19292Re: [AZ] RE: Question
- Nov 6, 2013
On 11/6/2013 1:54 PM, rhodyman@... wrote:
ubject:RE: RE: [AZ] RE: QuestionFrom:<rhodyman@...>Date:11/6/2013 1:53 PMTo:<firstname.lastname@example.org>
Sorry I lost my point when I picked a term that has emotion with it.What I meant by selfish is that pruning after bloom only benefits the people that look at the plant and serves no benefit to the plant. I meant it in the technical sense, not moral sense. I doubt if anyone can find a reason why it benefits a plant to let it bloom before pruning it, especially since the pruning is before seed is produced.I didn't mean to imply that people that prune after bloom are doing anything wrong. I do it and I tell other people to do it.I discussed this with staff members at the National Arboretum and they suggest that for severe pruning, that one remove 1/3 each year but do it by removing 1/3 of the large branches each year and doing it in March so that the plant has 2 more months of regrowth. It has nothing to do with the bloom, it is entirely about the additional time after the pruning. They consider this very important. I still agree with Harold. In practical terms it is normally better to prune either severely or otherwise after the azalea has bloomed. It doesn't take months for the plants to harden off for winter.
Their azaleas have 2 major growth spurts, one in March/April and another in May/June. They want to take advantage of both. At the National Arboretum the severe pruning this spring removed just about every leaf so it was important that the new regrowth have the best chance of taking advantage of both growth spurts and hardening off before winter. It was the first time that most of the plants had ever been pruned and the USDA only had money to do it once and done. They brought in a large crew and completed it in a timely manner. It was not a routine pruning. We've noticed over the years that most of the rhododendron family, which includes azaleas, of course, tend to expand their root structures in the autumn time. Satsuki's tend to be late bloomers as a group, so what the National Arboretum did because of budget constraints wouldn't really work well for most of the azaleas with which we've ever come in contact. Besides, it was our understanding that the NA had a special problem with unkempt azaleas over many acres.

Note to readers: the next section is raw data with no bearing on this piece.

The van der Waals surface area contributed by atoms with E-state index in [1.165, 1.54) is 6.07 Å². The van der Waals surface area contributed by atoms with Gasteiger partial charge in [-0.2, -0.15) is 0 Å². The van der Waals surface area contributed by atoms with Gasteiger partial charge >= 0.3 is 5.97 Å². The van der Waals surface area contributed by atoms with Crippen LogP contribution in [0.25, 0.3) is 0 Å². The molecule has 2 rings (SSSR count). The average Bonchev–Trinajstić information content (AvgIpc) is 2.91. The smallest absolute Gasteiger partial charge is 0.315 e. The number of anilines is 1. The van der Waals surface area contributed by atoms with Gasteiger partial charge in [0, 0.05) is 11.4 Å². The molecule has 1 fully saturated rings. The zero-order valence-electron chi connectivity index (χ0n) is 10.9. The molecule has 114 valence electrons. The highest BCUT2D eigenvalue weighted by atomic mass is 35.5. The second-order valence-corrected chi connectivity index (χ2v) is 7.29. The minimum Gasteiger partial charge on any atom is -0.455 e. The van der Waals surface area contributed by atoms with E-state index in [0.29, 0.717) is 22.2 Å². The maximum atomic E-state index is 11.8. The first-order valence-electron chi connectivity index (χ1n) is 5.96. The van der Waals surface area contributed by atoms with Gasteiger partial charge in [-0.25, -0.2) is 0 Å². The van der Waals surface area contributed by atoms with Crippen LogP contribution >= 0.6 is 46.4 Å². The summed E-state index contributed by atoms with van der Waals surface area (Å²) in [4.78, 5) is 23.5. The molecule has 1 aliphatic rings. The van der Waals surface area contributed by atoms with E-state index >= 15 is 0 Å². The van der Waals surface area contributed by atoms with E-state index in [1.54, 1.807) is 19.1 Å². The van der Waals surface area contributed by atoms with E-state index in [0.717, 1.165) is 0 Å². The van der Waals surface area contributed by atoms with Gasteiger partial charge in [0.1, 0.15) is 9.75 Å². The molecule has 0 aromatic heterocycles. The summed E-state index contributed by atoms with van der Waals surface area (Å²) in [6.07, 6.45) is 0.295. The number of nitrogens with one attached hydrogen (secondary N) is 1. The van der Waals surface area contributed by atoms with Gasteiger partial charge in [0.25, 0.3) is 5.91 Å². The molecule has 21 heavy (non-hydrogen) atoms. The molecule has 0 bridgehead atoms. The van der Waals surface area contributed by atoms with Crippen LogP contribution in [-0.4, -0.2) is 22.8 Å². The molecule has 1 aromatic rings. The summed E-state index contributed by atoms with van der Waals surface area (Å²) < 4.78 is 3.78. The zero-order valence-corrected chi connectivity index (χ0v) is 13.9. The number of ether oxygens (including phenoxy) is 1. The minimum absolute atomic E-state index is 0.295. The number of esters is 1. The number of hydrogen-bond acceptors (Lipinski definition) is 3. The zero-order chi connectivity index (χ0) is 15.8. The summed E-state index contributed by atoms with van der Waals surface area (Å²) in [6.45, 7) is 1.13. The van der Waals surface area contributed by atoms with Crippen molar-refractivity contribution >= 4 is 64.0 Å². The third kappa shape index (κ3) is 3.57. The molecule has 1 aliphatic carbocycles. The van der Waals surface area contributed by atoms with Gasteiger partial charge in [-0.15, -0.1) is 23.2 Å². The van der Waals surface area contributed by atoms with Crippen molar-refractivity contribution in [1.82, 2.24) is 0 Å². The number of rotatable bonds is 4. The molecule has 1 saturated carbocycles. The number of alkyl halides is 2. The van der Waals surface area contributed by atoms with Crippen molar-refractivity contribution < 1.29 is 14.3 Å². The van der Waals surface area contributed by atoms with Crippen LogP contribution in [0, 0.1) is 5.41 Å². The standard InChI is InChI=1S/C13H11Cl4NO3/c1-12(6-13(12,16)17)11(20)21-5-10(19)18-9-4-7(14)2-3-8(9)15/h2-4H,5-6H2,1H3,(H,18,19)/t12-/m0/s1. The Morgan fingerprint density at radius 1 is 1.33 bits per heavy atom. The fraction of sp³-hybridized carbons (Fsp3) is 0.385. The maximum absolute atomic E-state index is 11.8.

The person that had asked the question on line here was in a similar predicament that they wanted to do a severe pruning and not just use the 3 year plan. They weren't enjoying much bloom anyway and they may have gotten a beautiful blooming plant the next year.You are entirely right in saying that enjoying our plants beauty before pruning in no way harms our plants but in some rare cases there may be in an advantage to foregoing the bloom if the plants are going to be severely pruned. It would have been better for the National Arboretum to spread their pruning over 3 years and they could have done it after the bloom each year, but since they had the constraint to do it in one concentrated time, they way they did it was better. I will have to go back next spring and see how it turned out. Don Hyatt thought it was handled as well as could be expected under the restraints they had. The NA was a special case, as you have said, which I would not want to see adopted generally for private gardens. If pruning is done as Harold suggested, I don't see that there would be any real problem with any kind of azalea assuming it is otherwise properly cared for.George E. KlumpSouthern California Chapter, ARS/ASA
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